Current record: 4-2
Current RPI: 128 (IU is #51)
CurrentSagarin: 63 (IU is #70)
Current Pomeroy: 41 (IU is #59)
2009-10 record: 15-16 (6-10 in ACC)
2009-10 RPI: 125
2009-10 Sagarin: 71
2009-10 Pomeroy: 62
Pomeroy scouting report
Series: BC leads 2-1
TV: 7:15 p.m. today, ESPNU
Blog: BC Interruption, Eagle in Atlanta
For the first time this season, the Indiana Hoosiers will play a game away from Assembly Hall. IU faces the Boston College Eagles at their arena, Conte Forum. This will be IU's first visit to road game at BC, and will be the first on-campus game between the two schools. All three of the previous meetings came on neutral courts, in the 1983 Hoosier Classic in Indianapolis and in the 1994 and 1996 NCAA Tournaments. This will be the first meeting between the schools since the Eagles eliminated IU from the NCAA Tournament twice in my four years of college.
In 1994, IU had a solid but not great season after losing Calbert Cheaney, Greg Graham, Matt Nover, and Chris Reynolds from the 34-4 1992-93 Hoosiers. IU entered the tournament as a #5 seed and knocked off #4 Temple in the second round, but lost point guard Sherron Wilkerson in the Temple game to a gruesome spiral fracture of his lower leg that caused him to miss the entire 1994-95 season. At the time, the Wilkerson injury didn't seem like the end of the world. IU almost certainly would lose in the Sweet 16 to the #1 seed, North Carolina, anyway. I recall nearly driving my car off the road when I heard on the radio that Boston College had upset UNC in the game after the IU game, the first time UNC had failed to make the Sweet 16 since 1980. Suddenly, the teams left in the region were IU and three teams that had never been to the Final Four (to illustrate how long ago this was, the other two teams were Connecticut and Florida). Unfortunately, IU missed Wilkerson's defense, and a three point barrage allowed BC to end IU's season in Miami. Two years later, in Orlando, 11-seeded BC upset 6-seeded IU. Brian Evans, the Big Ten MVP, IU's first Big Ten scoring leader of the Knight era, and my all-time favorite Hoosier, carried a flawed team all season but had a poor night against the Eagles. In short, if I'm more into this game than other IU fans, it's because Boston College ruined my college experience. Okay, not really, but those were two of the most disappointing losses of my time at IU.
Enough about the past. This is the first season of a new era for BC. Al Skinner had a fantastic run at Boston College, but two losing seasons in three years cost him his job. BC's new coach is Steve Donahue, previously of Cornell. IU defeated Donahue's Cornell team at Assembly Hall two years ago, and it probably was IU's best win of that season. Donahue's decade at Cornell was tremendous: he led the Big Red from 7-20 in his first season to three consecutive Ivy League titles from 2008-2010. As might be expected, Donahue has brought something of an Ivy League style to BC. Most conspicuously, the Eagles are slow, slow, slow: BC's 64.8 possessions per game are #308 in Division I. Perhaps more relevant to IU is that BC takes very good care of the ball: the Eagles rank #6 nationally with a 14.5 turnover percentage. As I noted a few days ago, IU's offensive turnover percentage remains bad, but thanks to a high turnover percentage on defense, IU is in the black for the season on turnovers. Maintaining that edge will be a challenge against BC. The positive news is that BC's rebounding numbers are pedestrian (on defense) to bad (on offense). Rebounding has been a strength for IU and both ends of the court, and tonight will be an important test against a BC team that is much more talented than any other team the Hoosiers have faced, but isn't a rebounding power. The Eagles shoot well from two point range and from the line. The biggest flaw in the Eagles' offense right now is that they are shooting only 31 percent from behind the arc (#233) but take 47 percent of their field goal attempts from behind the arc (#14). At this point, BC's strength is on offense: BC is #21 in adjusted offensive efficiency and #82 in adjusted defensive efficiency. This is a mirror image of IU. The Hoosiers currently rank #84 in offensive efficiency and #35 in defensive efficiency. Given BC's inclination to shoot the ball from behind the arc, obviously perimeter defense will be a huge factor. Perhaps we will see Jeremiah Rivers more than in previous games.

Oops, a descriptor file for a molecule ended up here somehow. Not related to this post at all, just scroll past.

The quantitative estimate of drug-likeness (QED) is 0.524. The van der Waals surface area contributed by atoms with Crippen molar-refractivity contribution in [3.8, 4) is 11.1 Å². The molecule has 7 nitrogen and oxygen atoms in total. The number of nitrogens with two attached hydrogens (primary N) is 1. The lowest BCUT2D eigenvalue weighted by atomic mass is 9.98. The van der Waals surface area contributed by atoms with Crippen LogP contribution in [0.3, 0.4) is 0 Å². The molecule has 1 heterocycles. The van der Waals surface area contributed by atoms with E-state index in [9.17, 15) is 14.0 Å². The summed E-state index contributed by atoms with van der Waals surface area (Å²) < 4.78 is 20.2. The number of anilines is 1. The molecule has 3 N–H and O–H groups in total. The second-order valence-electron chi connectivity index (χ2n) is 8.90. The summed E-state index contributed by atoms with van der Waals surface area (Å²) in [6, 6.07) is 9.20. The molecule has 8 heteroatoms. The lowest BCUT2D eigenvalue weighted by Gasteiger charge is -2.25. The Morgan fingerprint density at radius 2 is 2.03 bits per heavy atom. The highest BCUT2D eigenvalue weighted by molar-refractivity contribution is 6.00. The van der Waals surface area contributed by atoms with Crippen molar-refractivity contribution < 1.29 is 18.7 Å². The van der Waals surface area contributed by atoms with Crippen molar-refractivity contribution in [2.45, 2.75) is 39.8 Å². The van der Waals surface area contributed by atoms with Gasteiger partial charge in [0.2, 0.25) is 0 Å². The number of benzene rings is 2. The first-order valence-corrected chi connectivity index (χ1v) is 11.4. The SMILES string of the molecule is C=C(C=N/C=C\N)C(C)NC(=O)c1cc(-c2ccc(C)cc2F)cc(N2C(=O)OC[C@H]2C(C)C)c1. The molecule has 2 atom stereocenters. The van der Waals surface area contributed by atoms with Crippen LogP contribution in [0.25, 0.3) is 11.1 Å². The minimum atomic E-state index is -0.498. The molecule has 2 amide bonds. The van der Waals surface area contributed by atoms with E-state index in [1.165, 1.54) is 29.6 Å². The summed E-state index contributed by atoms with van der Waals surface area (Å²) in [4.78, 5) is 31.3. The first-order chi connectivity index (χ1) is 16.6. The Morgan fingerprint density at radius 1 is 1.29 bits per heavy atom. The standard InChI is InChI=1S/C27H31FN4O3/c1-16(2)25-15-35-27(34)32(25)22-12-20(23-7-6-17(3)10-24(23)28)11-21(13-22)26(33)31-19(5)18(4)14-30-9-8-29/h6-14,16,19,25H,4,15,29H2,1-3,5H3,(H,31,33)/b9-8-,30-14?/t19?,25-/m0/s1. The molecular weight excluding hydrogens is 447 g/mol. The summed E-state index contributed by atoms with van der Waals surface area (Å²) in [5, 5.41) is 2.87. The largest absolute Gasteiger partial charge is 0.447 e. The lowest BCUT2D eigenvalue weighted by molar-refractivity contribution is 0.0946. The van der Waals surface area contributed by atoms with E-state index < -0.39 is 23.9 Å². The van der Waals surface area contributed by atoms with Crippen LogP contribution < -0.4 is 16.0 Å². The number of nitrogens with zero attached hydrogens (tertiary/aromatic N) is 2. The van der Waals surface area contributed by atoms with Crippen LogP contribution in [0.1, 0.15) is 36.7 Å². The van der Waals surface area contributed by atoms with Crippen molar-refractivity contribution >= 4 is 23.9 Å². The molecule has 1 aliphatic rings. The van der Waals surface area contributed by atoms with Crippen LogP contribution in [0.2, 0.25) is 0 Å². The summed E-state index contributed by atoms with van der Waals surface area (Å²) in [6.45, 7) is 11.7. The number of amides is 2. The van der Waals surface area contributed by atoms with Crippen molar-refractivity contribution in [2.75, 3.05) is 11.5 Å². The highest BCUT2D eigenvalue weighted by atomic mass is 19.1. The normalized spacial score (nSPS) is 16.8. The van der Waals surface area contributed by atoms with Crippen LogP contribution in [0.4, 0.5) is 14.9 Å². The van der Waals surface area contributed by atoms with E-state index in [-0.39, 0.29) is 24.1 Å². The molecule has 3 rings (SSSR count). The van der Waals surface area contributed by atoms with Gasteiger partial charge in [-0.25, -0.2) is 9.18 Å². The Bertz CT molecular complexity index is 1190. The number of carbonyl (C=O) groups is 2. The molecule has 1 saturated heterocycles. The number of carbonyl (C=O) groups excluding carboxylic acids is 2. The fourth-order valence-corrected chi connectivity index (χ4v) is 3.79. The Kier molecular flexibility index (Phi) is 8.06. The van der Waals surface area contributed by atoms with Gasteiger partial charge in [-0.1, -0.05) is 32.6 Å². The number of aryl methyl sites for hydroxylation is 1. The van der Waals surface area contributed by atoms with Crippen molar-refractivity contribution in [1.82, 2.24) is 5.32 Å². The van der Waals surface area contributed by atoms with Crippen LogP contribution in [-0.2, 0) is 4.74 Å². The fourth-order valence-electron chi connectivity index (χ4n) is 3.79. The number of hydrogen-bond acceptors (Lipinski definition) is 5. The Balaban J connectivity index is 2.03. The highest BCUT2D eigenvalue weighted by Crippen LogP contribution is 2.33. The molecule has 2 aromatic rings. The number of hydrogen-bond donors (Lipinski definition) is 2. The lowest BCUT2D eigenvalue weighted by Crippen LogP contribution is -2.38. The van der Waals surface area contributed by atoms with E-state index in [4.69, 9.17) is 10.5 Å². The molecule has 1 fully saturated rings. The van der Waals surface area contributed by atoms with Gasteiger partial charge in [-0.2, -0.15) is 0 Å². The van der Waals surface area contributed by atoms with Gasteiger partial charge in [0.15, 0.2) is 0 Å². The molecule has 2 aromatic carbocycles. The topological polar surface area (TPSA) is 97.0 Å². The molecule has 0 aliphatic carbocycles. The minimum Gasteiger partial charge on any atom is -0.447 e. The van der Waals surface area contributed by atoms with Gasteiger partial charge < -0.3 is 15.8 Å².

Boston College's leading scorer is Reggie Jackson, a 6-3 guard who is averaging 17 points per game and shooting 36 percent from behind the arc. Jackson also averaged 4.3 assists and 1.5 turnovers per game. Joe Trapani is a 6-8 forward who likes to step outside. He is averaging 13 points per game, although he is shooting only 27 percent from three point range. Corey Raji is a 6-6 forward who averages 11.5 points per game and is shooting 62 percent from the field.
Finally, BC has played a much tougher schedule to date than has IU. The Eagles lost to Yale early in the season, but bounced back to go 2-1 in the Old Spice Invitational, beating #33 Texas A&M, losing to #18 Wisconsin, and beating #79 Cal.
Pomeroy predicts a 6-point BC win and gives the Eagles a 73 percent chance of victory. Win or lose, this game will be educational for IU fans. How will the Hoosiers fare on the road? Can they compete with a team that has comparable talent? I hope we like the answers.